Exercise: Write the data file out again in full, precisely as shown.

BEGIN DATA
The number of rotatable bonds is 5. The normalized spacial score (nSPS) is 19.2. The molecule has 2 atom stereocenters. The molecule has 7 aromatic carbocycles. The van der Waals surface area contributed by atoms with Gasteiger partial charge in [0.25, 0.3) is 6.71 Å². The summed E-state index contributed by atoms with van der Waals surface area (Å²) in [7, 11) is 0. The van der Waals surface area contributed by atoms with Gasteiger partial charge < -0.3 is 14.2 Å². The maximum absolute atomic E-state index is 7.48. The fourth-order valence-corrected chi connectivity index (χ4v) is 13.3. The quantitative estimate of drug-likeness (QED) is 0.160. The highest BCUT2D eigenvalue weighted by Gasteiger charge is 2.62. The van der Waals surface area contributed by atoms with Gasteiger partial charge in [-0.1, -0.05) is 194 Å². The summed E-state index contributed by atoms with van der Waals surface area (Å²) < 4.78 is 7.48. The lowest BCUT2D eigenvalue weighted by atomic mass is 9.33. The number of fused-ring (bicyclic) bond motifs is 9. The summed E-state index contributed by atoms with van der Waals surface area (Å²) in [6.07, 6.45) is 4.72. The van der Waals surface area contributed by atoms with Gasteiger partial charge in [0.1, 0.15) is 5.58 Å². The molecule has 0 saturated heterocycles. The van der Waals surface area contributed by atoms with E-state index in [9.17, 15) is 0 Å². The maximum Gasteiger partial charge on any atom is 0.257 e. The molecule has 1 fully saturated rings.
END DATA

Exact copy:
The number of rotatable bonds is 5. The normalized spacial score (nSPS) is 19.2. The molecule has 2 atom stereocenters. The molecule has 7 aromatic carbocycles. The van der Waals surface area contributed by atoms with Gasteiger partial charge in [0.25, 0.3) is 6.71 Å². The summed E-state index contributed by atoms with van der Waals surface area (Å²) in [7, 11) is 0. The van der Waals surface area contributed by atoms with Gasteiger partial charge < -0.3 is 14.2 Å². The maximum absolute atomic E-state index is 7.48. The fourth-order valence-corrected chi connectivity index (χ4v) is 13.3. The quantitative estimate of drug-likeness (QED) is 0.160. The highest BCUT2D eigenvalue weighted by Gasteiger charge is 2.62. The van der Waals surface area contributed by atoms with Gasteiger partial charge in [-0.1, -0.05) is 194 Å². The summed E-state index contributed by atoms with van der Waals surface area (Å²) < 4.78 is 7.48. The lowest BCUT2D eigenvalue weighted by atomic mass is 9.33. The number of fused-ring (bicyclic) bond motifs is 9. The summed E-state index contributed by atoms with van der Waals surface area (Å²) in [6.07, 6.45) is 4.72. The van der Waals surface area contributed by atoms with Gasteiger partial charge in [0.1, 0.15) is 5.58 Å². The molecule has 0 saturated heterocycles. The van der Waals surface area contributed by atoms with E-state index in [9.17, 15) is 0 Å². The maximum Gasteiger partial charge on any atom is 0.257 e. The molecule has 1 fully saturated rings.